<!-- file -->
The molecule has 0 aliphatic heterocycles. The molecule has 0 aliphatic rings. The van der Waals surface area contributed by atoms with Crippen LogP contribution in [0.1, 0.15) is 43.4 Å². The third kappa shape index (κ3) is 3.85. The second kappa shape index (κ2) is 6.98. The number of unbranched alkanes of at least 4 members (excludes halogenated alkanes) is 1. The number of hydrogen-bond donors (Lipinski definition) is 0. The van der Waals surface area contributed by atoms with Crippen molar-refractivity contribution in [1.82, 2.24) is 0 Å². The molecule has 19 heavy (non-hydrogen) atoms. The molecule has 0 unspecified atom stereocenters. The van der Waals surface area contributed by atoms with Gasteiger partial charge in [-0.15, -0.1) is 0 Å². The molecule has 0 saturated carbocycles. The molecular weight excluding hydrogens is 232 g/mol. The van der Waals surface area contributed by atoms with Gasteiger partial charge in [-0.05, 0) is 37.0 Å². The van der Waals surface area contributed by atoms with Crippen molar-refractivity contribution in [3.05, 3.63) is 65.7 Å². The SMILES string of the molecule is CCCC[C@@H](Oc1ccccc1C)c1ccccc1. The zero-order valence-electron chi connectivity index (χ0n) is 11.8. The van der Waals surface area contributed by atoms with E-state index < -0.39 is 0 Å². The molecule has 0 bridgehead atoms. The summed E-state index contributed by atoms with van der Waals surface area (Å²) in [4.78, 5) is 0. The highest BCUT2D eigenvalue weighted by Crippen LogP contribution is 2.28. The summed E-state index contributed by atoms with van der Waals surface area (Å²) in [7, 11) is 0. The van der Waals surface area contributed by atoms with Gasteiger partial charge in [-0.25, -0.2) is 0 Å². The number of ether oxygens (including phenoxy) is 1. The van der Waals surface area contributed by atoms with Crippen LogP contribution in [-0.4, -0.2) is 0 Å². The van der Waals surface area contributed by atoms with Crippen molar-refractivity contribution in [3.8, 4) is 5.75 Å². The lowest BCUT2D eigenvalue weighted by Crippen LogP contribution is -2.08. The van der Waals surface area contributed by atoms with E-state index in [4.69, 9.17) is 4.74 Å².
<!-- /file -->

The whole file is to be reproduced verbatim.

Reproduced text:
The molecule has 0 aliphatic heterocycles. The molecule has 0 aliphatic rings. The van der Waals surface area contributed by atoms with Crippen LogP contribution in [0.1, 0.15) is 43.4 Å². The third kappa shape index (κ3) is 3.85. The second kappa shape index (κ2) is 6.98. The number of unbranched alkanes of at least 4 members (excludes halogenated alkanes) is 1. The number of hydrogen-bond donors (Lipinski definition) is 0. The van der Waals surface area contributed by atoms with Crippen molar-refractivity contribution in [1.82, 2.24) is 0 Å². The molecule has 19 heavy (non-hydrogen) atoms. The molecule has 0 unspecified atom stereocenters. The van der Waals surface area contributed by atoms with Gasteiger partial charge in [-0.15, -0.1) is 0 Å². The molecule has 0 saturated carbocycles. The molecular weight excluding hydrogens is 232 g/mol. The van der Waals surface area contributed by atoms with Gasteiger partial charge in [-0.05, 0) is 37.0 Å². The van der Waals surface area contributed by atoms with Crippen molar-refractivity contribution in [3.05, 3.63) is 65.7 Å². The SMILES string of the molecule is CCCC[C@@H](Oc1ccccc1C)c1ccccc1. The zero-order valence-electron chi connectivity index (χ0n) is 11.8. The van der Waals surface area contributed by atoms with E-state index < -0.39 is 0 Å². The molecule has 0 bridgehead atoms. The summed E-state index contributed by atoms with van der Waals surface area (Å²) in [4.78, 5) is 0. The highest BCUT2D eigenvalue weighted by Crippen LogP contribution is 2.28. The summed E-state index contributed by atoms with van der Waals surface area (Å²) in [7, 11) is 0. The van der Waals surface area contributed by atoms with Gasteiger partial charge in [-0.25, -0.2) is 0 Å². The number of ether oxygens (including phenoxy) is 1. The van der Waals surface area contributed by atoms with Crippen LogP contribution in [-0.4, -0.2) is 0 Å². The van der Waals surface area contributed by atoms with Crippen molar-refractivity contribution in [3.8, 4) is 5.75 Å². The lowest BCUT2D eigenvalue weighted by Crippen LogP contribution is -2.08. The van der Waals surface area contributed by atoms with E-state index in [4.69, 9.17) is 4.74 Å².